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Senate Panel Members Begin Reading FBI's Kavanaugh Report


This morning, inside a secure room in the U.S. Capitol, senators on the judiciary committee are getting a chance to read a single copy of an FBI report. These are the results of the agency's supplemental investigation into Supreme Court nominee Brett Kavanaugh amid allegations of sexual assault when he was younger. Senate Majority Leader Mitch McConnell said last night, before reading the report, that the first vote on Kavanaugh's confirmation will take place tomorrow. And let's turn to NPR justice reporter Ryan Lucas for the latest.

Hi there, Ryan.


GREENE: All right. So what do we know about this report so far? And have we been getting reaction yet from lawmakers or from the White House?

LUCAS: Well, the White House sent the report to the Senate Judiciary Committee overnight. It arrived around 2:30 a.m. Washington time. There is one report, as you said. All 100 senators will have a chance to review it. Republicans and Democrats, so far, have been doing this in kind of one-hour shifts, alternating hours. And that will continue throughout the day. This is ahead of the procedural vote tomorrow that Senate Majority Leader Mitch McConnell has set up on Kavanaugh's nomination.

And as for reactions so far, the Republican chairman of the judiciary committee, Chuck Grassley, he says there's nothing in this report that we didn't already know. He says there's no contemporaneous evidence that corroborates the allegations of sexual misconduct that have been made against Kavanaugh. The White House has said that it's confident that the nomination will proceed, that Kavanaugh will be confirmed. Democrats that have come out of the reading room so far have been fairly stone-faced. But there's actually a news conference right now where they are kind of giving their reactions.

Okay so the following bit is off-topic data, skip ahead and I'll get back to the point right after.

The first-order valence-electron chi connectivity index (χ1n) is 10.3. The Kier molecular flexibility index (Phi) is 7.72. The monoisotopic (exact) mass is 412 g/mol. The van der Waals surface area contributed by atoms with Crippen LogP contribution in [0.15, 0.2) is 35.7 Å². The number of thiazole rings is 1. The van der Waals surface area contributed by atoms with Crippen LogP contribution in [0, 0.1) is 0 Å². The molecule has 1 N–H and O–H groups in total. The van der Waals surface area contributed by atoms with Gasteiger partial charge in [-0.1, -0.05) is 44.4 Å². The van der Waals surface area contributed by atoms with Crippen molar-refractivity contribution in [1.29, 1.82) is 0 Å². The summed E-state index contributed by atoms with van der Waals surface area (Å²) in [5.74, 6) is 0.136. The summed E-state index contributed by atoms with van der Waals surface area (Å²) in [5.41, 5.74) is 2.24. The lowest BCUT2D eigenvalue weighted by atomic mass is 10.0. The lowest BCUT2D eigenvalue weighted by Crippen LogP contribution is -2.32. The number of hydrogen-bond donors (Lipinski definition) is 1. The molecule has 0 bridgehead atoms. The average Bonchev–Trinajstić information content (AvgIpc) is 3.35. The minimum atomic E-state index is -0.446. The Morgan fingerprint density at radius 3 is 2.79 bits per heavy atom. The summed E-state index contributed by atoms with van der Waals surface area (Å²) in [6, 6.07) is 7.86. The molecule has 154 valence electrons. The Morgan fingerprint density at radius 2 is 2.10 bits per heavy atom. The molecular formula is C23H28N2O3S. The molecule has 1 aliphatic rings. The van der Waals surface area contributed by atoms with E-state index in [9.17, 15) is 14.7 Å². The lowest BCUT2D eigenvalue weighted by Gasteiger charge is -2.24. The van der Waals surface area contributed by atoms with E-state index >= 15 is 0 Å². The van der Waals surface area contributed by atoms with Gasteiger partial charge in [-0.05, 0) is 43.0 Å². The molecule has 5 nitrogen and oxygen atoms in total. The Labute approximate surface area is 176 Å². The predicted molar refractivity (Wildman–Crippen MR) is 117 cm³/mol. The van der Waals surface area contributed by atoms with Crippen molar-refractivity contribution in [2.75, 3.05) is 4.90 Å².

GREENE: OK. So we're waiting to hear exactly what Democrats have to say about this. And of course, Democrats, even before this investigation began, were raising a lot of questions about its scope. Right? I mean, do we know a lot about who the FBI actually talked to?

LUCAS: Well, the question of scope really is critical. And that has been a sticking point in this investigation since the White House first announced it. It's the White House that dictates the parameters of a background investigation - can't say that enough. In this case, the president said that his marching orders to the FBI were based off of what Senate GOP lawmakers were asking for.

We don't know exactly what the scope is. But from what we've been able to pin down, it appears as though it was fairly limited. The White House says the bureau spoke to nine people in total. As of now, I've confirmed six of those people. The bulk of the FBI's work appears to have focused on Christine Blasey Ford's sexual assault allegations against Kavanaugh. Five of the people the FBI spoke to are high school friends of Kavanaugh's or Ford's. On Kavanaugh's front, there's Mark Judge, PJ Smyth, Tim Gaudette, Chris Garnette (ph) - Chris Garrett, excuse me.

The FBI also spoke to Leland Keyser. That's Ford's friend who Ford says was at the gathering the night of the alleged assault. And then the sixth person that I know that the FBI has talked to is Deborah Ramirez. And she was a Yale classmate of Kavanaugh's who says that he exposed himself to her at a college party.

GREENE: But you know, I'm just monitoring this news conference. Dianne Feinstein of California, Democratic senator, already saying that this looks like the product of an incomplete investigation, which suggests Democrats are not convinced the FBI spoke to enough people. And really, that could be part of the story here, not who the FBI talked to but who they didn't interview. Is that right?

LUCAS: That is right. So Ramirez's legal team, for example, says that she provided the FBI with a list of 20 possible witnesses, people who had heard of the alleged incident contemporaneously. They say the FBI didn't contact any of them. A couple of them have come forward now on the record to say that they heard of the incident that Ramirez alleges at the time. There's been a lot of frustration from former classmates of Kavanaugh's who say that they've tried to contact the FBI. And notably, it's also worth pointing out that the FBI did not talk to Ford or, it appears, Kavanaugh either. And that's something that two former FBI officials who I've spoken to have said normally, you would do an investigation like this.

GREENE: NPR's Ryan Lucas.

Thanks so much, Ryan.

LUCAS: Thank you. Transcript provided by NPR, Copyright NPR.

Ryan Lucas covers the Justice Department for NPR.
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